We weren’t thrilled with the exhaust note, however. Unobtrusive at normal engine speeds, at high revs it lacks either a resonant rumble or whining turbo timbre–instead there’s a rather nasal clatter that’s certainly loud but hardly befitting of a sporting machine.
The CX-7’s hefty steering feel does evoke athleticism, though, but the effort it requires might frustrate some. With a 15.8:1 ratio and a mere 18.7-foot turning circle, it’s certainly more sporting than the typical SUV’s over-assisted feel–but the frequent adjustments we found ourselves making at freeway speeds pushed the CX-7’s rack-and-pinion system a notch or two below perfection. Brake force is outstanding, however. The CX-7’s binders bite in initially like a man just off a hunger strike, yet pedal modulation is easy and the overall action is smooth. Our electronic gear measured the CX-7’s stopping distance at a remarkable 117 feet from 60 to 0. We liked, and felt safe with, the CX-7’s whoa-power enough to really flog our tester, subjecting it to a half-hour of serious heel-and-toeing through some of Virginia’s best back roads. By the time we hit highway again, the brakes had faded almost entirely, along with our adrenaline reserves. (We aren’t complaining, however, as any production car would exhibit similar diminishment under such conditions.)
Of course, the CX-7 wouldn’t be a real Zoom-zoom Mazda without some stirring speed. As noted, the 244-horse turbo proved torquey yet responsive; mash the throttle in any gear at any speed and response is nearly instantaneous. We clocked a rough zero-to-sixty m.p.h. time of 7.5 seconds, averaged over a few runs on the flattest stretches we could find during our drive. That slots the Mazda neatly between its stated competitors–about a half-second behind the new V6-powered Toyota RAV4, but at least a full second above the Honda CR-V. In fact, the CX-7 is just a tick behind high-end sporty crossovers like the Infiniti FX35 or Lexus RX400h, and well ahead of the Nissan Murano.
That 6-speed tranny deserves credit for the CX-7’s snappy response and respectable acceleration, too. A gear or two ahead of most rivals, this unit shifts quickly and intelligently. At a calm cruise, it’ll hang in 5th gear–but it’ll downshift the instant you hit the go-pedal. You’ll never miss a hole in traffic, and you’ll never lug the engine up even the most sudden of hills. We never even needed the manu-matic gate; although we appreciate that it holds gears even at redline and provides split-second shifts, the transmission’s logic in Drive was responsive enough.
As a family vehicle, the CX-7 doesn’t cater only to the driver, however. The interior is contemporary, but relaxed and comfortable. Seats are well-bolstered but not tight up front, and roomier in back than most. Total passenger volume is 98 cubic feet, with over 39′ of headroom front and rear (less with moonroof) and shoulder room lists at 58’/56’. Leg room, too, is plentiful, with 42′ up front and 36′ in back–enough for a six-foot editor to sit behind himself comfortably. The 60/40 split rear seats don’t recline, but are angled better and contoured deeper than others in the class.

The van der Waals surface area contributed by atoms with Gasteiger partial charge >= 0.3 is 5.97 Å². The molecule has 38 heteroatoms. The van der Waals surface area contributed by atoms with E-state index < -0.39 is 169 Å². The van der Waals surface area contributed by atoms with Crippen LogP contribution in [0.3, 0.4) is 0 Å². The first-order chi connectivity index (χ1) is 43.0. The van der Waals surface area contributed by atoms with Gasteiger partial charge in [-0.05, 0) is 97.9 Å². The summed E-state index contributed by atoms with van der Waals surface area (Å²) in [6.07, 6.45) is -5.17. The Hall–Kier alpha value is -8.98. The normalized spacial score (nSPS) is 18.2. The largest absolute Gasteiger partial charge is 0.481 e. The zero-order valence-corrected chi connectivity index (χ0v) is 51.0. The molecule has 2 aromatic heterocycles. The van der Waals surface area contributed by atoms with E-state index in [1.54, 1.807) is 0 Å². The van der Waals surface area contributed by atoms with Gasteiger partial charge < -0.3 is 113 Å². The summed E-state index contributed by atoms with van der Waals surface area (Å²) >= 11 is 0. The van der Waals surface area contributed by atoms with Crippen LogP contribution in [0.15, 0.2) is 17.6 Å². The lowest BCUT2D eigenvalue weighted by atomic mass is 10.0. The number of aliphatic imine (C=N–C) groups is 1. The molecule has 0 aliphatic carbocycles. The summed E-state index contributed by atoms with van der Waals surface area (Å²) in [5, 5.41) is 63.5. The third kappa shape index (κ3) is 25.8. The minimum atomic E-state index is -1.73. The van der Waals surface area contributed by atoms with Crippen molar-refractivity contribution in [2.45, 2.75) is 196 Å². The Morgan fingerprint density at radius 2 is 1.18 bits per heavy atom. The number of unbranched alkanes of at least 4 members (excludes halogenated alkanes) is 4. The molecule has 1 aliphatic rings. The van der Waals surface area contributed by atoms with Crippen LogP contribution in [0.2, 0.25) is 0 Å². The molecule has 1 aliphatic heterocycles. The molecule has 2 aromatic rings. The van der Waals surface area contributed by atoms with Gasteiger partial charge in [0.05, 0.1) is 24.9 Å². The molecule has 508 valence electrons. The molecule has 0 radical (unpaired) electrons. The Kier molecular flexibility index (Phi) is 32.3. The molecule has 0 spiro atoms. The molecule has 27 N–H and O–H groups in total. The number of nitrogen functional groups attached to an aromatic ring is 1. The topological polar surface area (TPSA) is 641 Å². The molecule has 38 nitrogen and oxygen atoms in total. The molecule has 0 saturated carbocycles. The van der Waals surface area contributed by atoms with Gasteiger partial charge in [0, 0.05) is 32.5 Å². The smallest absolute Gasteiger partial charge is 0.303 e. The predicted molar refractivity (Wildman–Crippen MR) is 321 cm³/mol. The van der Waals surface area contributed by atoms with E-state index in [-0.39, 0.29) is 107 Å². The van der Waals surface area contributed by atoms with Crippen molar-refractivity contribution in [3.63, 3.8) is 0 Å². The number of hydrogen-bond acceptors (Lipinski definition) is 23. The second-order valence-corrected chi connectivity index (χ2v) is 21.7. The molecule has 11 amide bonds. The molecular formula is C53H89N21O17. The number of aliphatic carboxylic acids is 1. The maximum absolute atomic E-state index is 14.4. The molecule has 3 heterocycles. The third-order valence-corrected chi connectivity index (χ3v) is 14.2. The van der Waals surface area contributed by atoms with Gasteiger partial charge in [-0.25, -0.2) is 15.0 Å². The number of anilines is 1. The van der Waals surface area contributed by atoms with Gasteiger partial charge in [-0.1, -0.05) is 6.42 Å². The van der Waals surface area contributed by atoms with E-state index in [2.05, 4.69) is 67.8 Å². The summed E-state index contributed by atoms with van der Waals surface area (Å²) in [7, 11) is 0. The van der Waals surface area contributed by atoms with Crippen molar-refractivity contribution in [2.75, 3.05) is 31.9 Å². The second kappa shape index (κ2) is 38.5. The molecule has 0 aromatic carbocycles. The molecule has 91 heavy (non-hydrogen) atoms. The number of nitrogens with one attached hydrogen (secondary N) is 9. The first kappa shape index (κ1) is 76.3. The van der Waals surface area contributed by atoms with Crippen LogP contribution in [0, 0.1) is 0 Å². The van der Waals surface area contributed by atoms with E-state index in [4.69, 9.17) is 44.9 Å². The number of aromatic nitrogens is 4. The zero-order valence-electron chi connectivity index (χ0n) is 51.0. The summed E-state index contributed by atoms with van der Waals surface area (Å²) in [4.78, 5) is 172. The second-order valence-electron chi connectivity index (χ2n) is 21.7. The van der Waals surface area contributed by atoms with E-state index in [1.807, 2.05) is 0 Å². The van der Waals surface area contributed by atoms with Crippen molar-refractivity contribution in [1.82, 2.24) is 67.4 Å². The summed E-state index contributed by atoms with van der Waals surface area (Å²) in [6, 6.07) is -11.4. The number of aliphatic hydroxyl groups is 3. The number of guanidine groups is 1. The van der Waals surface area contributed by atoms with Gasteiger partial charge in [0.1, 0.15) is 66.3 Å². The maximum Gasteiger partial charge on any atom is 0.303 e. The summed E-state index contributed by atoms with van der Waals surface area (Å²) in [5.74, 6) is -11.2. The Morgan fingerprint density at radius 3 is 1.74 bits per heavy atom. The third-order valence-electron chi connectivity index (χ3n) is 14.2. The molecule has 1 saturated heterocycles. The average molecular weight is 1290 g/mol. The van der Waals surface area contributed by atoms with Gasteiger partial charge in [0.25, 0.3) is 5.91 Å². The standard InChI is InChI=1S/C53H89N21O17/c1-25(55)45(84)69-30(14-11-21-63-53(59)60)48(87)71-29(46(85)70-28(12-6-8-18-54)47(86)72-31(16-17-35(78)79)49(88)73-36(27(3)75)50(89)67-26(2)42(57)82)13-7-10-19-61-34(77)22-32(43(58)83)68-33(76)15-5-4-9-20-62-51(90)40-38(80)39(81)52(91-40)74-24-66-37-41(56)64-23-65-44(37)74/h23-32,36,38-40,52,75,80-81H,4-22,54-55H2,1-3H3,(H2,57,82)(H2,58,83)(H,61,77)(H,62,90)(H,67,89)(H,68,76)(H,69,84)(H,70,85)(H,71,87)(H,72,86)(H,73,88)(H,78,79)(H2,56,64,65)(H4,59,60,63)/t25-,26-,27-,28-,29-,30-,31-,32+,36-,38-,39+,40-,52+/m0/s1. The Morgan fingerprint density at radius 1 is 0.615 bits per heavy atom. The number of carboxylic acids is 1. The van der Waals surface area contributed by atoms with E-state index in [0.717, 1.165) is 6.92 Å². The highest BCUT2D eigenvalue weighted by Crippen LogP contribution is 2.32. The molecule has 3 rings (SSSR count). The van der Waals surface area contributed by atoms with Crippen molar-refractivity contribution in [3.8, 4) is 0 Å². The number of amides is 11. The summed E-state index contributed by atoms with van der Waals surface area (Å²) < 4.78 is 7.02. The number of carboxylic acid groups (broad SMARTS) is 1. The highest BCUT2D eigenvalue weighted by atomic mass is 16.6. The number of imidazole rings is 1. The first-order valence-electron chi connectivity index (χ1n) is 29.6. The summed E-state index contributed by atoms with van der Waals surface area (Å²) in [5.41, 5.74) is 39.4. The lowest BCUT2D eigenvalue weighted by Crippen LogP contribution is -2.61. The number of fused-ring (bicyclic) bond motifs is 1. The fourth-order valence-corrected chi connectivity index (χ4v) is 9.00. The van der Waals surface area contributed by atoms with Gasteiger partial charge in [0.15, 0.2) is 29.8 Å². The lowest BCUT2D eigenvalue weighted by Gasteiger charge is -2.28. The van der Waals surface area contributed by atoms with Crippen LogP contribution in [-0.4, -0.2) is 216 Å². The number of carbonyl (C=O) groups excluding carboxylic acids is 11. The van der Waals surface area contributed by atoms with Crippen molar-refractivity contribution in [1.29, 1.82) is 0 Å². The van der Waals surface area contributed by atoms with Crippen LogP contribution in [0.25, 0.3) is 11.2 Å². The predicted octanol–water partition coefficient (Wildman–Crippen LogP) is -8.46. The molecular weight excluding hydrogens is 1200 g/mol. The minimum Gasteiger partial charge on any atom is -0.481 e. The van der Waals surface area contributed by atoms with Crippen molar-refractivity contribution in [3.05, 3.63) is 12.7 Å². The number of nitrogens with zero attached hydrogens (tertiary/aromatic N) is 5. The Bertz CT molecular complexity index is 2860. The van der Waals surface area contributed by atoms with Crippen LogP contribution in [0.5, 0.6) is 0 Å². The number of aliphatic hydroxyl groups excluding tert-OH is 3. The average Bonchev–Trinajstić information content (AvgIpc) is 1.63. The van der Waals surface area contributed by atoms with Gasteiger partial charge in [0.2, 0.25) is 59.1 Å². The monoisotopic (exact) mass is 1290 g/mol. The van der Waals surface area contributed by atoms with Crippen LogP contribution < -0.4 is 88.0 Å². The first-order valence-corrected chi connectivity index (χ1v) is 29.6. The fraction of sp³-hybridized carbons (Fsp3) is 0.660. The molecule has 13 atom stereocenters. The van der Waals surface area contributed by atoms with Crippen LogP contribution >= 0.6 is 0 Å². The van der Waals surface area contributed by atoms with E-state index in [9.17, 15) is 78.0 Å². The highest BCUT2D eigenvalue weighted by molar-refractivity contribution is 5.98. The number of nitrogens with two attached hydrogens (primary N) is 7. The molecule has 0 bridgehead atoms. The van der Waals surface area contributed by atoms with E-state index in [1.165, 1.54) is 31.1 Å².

One trick feature in the CX-7 is the remote latch for folding the rear seats. A cable-operated, door-handle-like lever, it’s accessible from the rear hatch. Either side can be flipped forward without walking to the side of the vehicle–and without expensive motors or electronics. Cargo space increases to 59′–double the 30′ available with seats up.
Our testers were both top-line Grand Touring models, stickered at $26,300. A front-drive Sport model can be had for $23,750, but you lose the leather upholstery, heated seats with power adjustment for the driver, heated mirrors in body color, and the retractable cargo cover. The mid-level Touring model, at $25,500, adds those features, but lacks fog lights, automatic & adjustable Xenon HID headlights, electroluminescent gauge lighting, automatic climate control, ambient interior lighting, outside temp display, and folding mirrors. In addition to all those goodies, our GT testers were equipped with the $1,700 AWD and a $1,585 package with the moonroof and an audiophile-quality Bose stereo with 9 speakers and a 6-disc CD changer.
We also sampled the $2,420 Technology package, which includes the moonroof and Bose audio and adds a navigation system, rear-view camera, keyless entry/start and a perimeter alarm. The touch-screen nav system appears to be sourced from the same vendor Lexus uses, and thus is among the most intuitive on the market. The rear-view camera, which automatically displays in the nav screen whenever you’re in reverse, aids in parking and not crushing small children. And we especially like the keyless system–entering and leaving a car without ever fumbling for keys looks pretty suave, and push-button starters just look cool. We’re ambivalent about the actual transmitter/”fob” Mazda uses, however; it’s credit-card-sized but too thick to add to our already-spine-bending wallets.
A loaded CX-7 tops out at $32,005–notably less expensive than the upper echelon of the competition. Base models, at $9,000+ less, stack up well against the cute-ute segment. Nevertheless, what puts the Mazda over the top is the driving experience. Others might match the CX-7 in a category or two, but we’ve never driven any small-to-midsize SUV with such frisky DNA.